Text description provided by the architects. An extension of the 200-acre desert retreat of publisher, diplomat and philanthropist Walter Annenberg, the Sunnylands Center and Gardens is an interpretive center that celebrates the architectural and cultural legacy of the historic estate. Inspired by the Annenberg’s extensive collection of impressionist artwork, the landscape architect painted a living landscape that respects the character of the Sonoran Desert and demonstrates a new ecological aesthetic for landscapes in the arid southwest.
The Annenbergs commissioned the California modernist architect A. Quincy Jones to design their estate in the desert in 1963. In 2006, the Annenberg Foundation commissioned the design team to develop an interpretive center that tells the story the Annenberg’s contributions to the cultural, artistic and architectural history of America.
Because of its location in the desert, sustainability figured prominently into discussions about the nature of the project. Originally conceived as an extension of the golf-course landscape of the Estate, the design team and the client came to agree that it was in everyone’s best interests to implement the most advanced efforts in sustainability.
In addition to the selection of regionally-appropriate plants, the project features restored desert habitat, high-efficiency capillary irrigation system, soil moisture monitoring, on-site storm water retention, geothermal wells, a significant photovoltaic array and an on-site green waste recycling program. The Center is a pilot project for the Sustainable Sites Initiative, is pursuing LEED Gold Certification and uses approximately 20% of its water allocation from the Coachella Valley Water District. The project also proactively meets the specifications and requirements for the use of reclaimed water five years ahead of the implementation Rancho Mirage’s citywide initiative.
Working closely with Mrs. Annenberg and the Annenberg Trust, the landscape architect developed a scheme begins as an orderly, geometric composition closest to the building and becomes progressively more organic towards the edges of the grounds. Inspired by the owner’s Van Gogh, “A Wheatfield with Cypresses”, the landscape architect sculpted the earth and used plants in a painterly fashion across the landscape. Trees were carefully positioned throughout the site to ensure that ample shade was provided and great care was given to the visual composition of understory plantings.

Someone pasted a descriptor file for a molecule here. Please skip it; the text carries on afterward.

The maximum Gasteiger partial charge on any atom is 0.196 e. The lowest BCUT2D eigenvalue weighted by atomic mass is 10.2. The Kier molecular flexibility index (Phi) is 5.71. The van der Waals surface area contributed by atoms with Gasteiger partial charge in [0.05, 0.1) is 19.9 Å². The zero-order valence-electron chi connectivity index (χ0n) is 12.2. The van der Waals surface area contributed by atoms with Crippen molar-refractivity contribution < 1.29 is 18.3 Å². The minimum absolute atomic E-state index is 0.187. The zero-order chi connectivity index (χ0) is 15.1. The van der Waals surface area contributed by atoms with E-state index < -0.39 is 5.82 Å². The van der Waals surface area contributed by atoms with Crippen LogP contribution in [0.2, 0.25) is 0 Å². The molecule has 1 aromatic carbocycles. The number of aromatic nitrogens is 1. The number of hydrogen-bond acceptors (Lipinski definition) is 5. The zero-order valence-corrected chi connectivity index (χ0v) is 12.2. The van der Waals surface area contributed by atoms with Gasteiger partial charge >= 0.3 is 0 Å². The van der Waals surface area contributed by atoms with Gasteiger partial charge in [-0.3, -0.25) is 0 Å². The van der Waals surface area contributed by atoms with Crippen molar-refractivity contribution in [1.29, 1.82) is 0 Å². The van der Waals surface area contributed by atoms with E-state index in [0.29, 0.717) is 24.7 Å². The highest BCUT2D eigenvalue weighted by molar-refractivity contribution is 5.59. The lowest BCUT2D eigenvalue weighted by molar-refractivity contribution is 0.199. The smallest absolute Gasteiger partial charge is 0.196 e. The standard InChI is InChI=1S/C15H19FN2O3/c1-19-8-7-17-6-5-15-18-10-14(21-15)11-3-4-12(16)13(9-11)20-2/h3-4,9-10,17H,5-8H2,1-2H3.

Connecting to the materials of the Estate, the perimeter of the garden is secured by a series of iconic pink masonry unit walls and sturdy Texas Ebony trees to protect the gardens from desert wind and blowing sand. A generous entry drive meanders through a series of rich, undulating desert plantings before delivering visitors to a formal entry court anchored by specimen Sweet Acacia. After dropping of their passengers, guests park their vehicles in a heavily landscaped parking court integrated into a grove of Hybrid Mesquite trees and proceed along a pedestrian promenade the to the main entry.
In collaboration with the architect, the building was carefully sited to frame panoramic views of the mountains beyond from the Center’s main entry and lobby. Guests explore a variety of interactive exhibits including those that address the design and construction of the gardens developed as a collaboration between the Client, the landscape architect, the horticulturist and the exhibit designer.
A continuous terrace across the rear of the building extends the Center’s café into the landscape and accommodates special events. Twin stainless steel fountains on the terraces complements the crisp architectural composition, mirror the expansive desert sky, lower the ambient temperature and create the soothing sound of running water.
Sized specifically to support large tent installations required for event programming, a circular lawn is the central organizing feature of the rear garden. Framed by a double row of ‘Desert Museum’ Palo Verdes, its perimeter walk connects guests to a series of private gardens that feature quite seating nooks, rich desert plantings and a labyrinth for contemplation. Paths from the rear garden lead visitors through a rich and varied botanical collection of desert plants that passes through the front garden, along the perimeter of the restored habitat and back to the Center.
The landscape architect’s responsibilities also included leading a one-year procurement process to select approximately 50,000 plants for the site. Together with noted desert horticulturist Mary Irish, the team established exacting standards for contract grown material. The Foundation also implemented time-lapse cameras on the site to document the extensive efforts required to realize the landscape, which will be incorporated in the educational exhibits inside the Center.
Developed in close collaboration with the Annenberg family, the Annenberg Trust, the architect and the exhibit designer, the landscape architect prepared a scheme that celebrates the legacy of the Annenbergs while remaining sensitive to the delicate balance of life in the Sonoran desert. By creating an alternative to the traditional Palm Springs landscape that relies on heavy water use, chemical fertilizers and exotic plants, the landscape architect has created a garden that challenges the status quo and raises awareness of ecological issues in this imperiled ecosystem.
Text provided by The Office of James Burnett.